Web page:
In a relief to Pakistan Tehreek-e-Insaf (PTI) Chairman Imran Khan and his wife, Bushra Bibi, in the Toshakhana case, the Islamabad High Court on Saturday declared the notices issued by National Accountability Bureau (NAB) as illegal, reported Geo News.
A two-member bench of IHC Chief Justice Aamer Farooq and Justice Babar Sattar took up the plea filed by the ousted premier and his wife and issued the verdict, declaring the notices illegal.
In its verdict, the IHC bench maintained that the NAB holds the right in taking a certain position as the petitioners did not appear in response to the notices. It however ruled that notices were not in conformity with the law, reported Geo News.
The latest victory for the former prime minister came during the hearing of his and Bushra Bibi’s pleas challenging the call-up notices issued on February 17 and March 16, by the anti-graft watchdog.
The petitions filed under Section 19 of the National Accountability (second amendment) Act 2022, moved the court to declare the NAB call-up notices illegal, as well as the disciplinary action against the petitioners based on the call-up notices, reported Geo News.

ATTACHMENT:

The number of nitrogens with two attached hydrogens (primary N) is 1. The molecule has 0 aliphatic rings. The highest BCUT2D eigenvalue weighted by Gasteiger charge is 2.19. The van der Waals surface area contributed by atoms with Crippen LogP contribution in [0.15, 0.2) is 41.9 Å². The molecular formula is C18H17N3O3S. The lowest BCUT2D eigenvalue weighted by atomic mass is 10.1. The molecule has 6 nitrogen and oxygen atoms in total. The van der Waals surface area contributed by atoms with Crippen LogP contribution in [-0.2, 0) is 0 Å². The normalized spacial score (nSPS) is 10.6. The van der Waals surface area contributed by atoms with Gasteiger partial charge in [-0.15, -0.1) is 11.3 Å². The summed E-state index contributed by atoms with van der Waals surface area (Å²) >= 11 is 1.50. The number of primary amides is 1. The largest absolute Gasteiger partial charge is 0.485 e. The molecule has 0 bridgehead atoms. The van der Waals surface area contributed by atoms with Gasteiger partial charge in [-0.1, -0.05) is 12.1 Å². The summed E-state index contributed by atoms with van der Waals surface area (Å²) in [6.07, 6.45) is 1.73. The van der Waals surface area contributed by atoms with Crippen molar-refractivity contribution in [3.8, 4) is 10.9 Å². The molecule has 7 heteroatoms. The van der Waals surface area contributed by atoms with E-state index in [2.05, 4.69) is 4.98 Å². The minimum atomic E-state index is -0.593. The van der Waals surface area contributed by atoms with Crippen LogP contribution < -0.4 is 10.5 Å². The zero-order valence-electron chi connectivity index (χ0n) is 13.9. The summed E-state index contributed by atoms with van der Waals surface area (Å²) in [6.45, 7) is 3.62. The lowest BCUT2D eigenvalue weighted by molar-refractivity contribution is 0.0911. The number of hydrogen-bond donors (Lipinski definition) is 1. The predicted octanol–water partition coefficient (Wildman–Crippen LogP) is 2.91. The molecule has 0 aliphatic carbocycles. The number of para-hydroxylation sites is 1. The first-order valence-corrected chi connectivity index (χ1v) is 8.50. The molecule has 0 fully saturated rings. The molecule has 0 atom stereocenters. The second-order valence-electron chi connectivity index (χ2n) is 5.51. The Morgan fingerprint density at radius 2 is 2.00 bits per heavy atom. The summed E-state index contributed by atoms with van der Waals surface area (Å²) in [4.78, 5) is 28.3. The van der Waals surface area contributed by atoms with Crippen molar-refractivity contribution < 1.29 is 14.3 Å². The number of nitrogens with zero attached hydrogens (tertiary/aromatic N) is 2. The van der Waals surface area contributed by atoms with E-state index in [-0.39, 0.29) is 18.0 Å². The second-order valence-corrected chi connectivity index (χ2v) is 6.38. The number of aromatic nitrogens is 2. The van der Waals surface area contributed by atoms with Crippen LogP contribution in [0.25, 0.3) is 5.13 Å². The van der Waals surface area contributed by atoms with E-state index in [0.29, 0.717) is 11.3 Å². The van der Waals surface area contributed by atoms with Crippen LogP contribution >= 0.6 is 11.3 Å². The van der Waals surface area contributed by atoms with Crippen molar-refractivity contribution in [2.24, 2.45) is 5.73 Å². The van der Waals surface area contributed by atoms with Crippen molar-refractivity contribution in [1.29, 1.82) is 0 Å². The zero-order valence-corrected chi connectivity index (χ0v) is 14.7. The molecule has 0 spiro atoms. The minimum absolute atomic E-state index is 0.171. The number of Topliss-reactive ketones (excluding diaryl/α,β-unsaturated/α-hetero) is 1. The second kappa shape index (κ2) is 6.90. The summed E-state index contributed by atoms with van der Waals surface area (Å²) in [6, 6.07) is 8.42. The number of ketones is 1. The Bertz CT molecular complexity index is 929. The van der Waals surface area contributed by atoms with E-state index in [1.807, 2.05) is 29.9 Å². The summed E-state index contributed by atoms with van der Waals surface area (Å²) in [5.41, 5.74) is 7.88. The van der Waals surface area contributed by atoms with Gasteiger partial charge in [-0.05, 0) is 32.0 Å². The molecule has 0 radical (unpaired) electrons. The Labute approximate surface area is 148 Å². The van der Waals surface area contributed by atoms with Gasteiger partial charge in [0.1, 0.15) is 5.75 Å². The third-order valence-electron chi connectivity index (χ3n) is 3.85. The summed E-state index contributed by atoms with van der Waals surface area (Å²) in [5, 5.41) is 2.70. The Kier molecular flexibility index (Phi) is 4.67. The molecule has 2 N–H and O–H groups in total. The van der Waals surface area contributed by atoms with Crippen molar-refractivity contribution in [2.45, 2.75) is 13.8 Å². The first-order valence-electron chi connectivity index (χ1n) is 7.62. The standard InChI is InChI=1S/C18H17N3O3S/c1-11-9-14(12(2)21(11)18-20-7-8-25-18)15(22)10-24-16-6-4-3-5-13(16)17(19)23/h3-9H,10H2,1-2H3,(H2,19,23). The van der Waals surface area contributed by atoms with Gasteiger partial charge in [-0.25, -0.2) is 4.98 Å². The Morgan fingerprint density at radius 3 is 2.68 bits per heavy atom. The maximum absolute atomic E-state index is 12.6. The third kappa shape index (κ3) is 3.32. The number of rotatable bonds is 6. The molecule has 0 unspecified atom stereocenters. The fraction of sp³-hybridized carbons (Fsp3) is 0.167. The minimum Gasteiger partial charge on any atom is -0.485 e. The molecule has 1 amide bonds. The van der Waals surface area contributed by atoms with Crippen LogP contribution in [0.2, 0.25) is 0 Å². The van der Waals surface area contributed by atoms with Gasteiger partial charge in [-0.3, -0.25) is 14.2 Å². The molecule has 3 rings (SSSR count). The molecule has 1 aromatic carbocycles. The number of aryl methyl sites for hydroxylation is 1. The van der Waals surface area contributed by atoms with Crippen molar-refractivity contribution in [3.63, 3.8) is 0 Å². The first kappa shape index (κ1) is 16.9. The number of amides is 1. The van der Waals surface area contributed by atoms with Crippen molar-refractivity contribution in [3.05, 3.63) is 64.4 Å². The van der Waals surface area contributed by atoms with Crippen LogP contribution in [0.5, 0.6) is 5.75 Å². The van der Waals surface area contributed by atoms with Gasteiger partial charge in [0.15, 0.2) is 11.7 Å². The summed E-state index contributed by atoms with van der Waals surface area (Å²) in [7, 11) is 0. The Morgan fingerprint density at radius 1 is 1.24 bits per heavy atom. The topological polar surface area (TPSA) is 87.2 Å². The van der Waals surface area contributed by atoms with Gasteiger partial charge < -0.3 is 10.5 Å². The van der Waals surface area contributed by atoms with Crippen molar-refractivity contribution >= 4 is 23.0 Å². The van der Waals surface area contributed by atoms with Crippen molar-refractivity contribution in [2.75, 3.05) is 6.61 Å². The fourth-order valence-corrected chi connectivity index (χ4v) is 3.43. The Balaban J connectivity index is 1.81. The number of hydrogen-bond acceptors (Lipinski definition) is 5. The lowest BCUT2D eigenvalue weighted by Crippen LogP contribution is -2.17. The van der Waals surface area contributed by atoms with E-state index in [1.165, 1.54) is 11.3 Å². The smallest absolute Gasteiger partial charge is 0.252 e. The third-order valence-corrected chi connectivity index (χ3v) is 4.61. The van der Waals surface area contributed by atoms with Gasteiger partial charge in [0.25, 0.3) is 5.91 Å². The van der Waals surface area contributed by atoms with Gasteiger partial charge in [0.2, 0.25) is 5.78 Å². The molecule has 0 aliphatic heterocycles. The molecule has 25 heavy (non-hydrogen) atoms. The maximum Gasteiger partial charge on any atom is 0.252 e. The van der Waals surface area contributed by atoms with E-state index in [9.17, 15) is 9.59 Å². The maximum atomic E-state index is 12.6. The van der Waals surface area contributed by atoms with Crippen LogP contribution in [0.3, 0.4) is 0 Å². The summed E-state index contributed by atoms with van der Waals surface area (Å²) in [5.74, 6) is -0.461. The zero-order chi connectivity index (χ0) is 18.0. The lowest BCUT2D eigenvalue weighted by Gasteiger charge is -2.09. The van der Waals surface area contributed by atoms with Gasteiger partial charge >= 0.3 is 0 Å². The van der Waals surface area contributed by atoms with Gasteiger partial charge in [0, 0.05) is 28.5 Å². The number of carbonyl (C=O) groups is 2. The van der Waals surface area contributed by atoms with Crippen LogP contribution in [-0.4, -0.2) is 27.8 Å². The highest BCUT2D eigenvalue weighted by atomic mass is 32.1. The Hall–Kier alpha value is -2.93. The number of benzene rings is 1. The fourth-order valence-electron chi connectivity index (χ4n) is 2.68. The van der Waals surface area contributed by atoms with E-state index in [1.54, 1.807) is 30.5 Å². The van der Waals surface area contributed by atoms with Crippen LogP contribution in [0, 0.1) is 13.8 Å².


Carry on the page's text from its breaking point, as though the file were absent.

IHC CJ also maintained that the anti-graft watchdog shall be at liberty to issue fresh notices to Imran Khan and Bushra Bibi in line with the court’s observations.
It is pertinent to note that the Toshakhana issue became a central sticking point in the country’s politics after the Election Commission of Pakistan disqualified the PTI chief for making “false statements and incorrect declaration” last month.
The judgement added that the former premier was found to have indulged in corrupt practices under sections 167 and 173 of the constitution. A criminal proceeding was initiated against him over allegedly filing a false statement.
The NAB action comes after Dubai-based businessman Umar Farooq Zahoor claimed that the PTI government sold an expensive Graff wristwatch, gifted to former premier Imran Khan by Saudi Crown Prince Mohammad Bin Salman, for USD 2 million, worth approximately PKR 280 million at the time of sale in 2019.
Under the rules governing “Toshakhana” -a Persian word meaning “treasure house” – government officials can keep gifts if they have a low worth, while they must pay a reduced fee to the government for extravagant items, The News International reported.
The Toshakhana is under a microscope ever since the emergence of the allegations that the PTI chairman bought the gifts he received as the country’s prime minister at throwaway rates and sold them off in the open market for profits.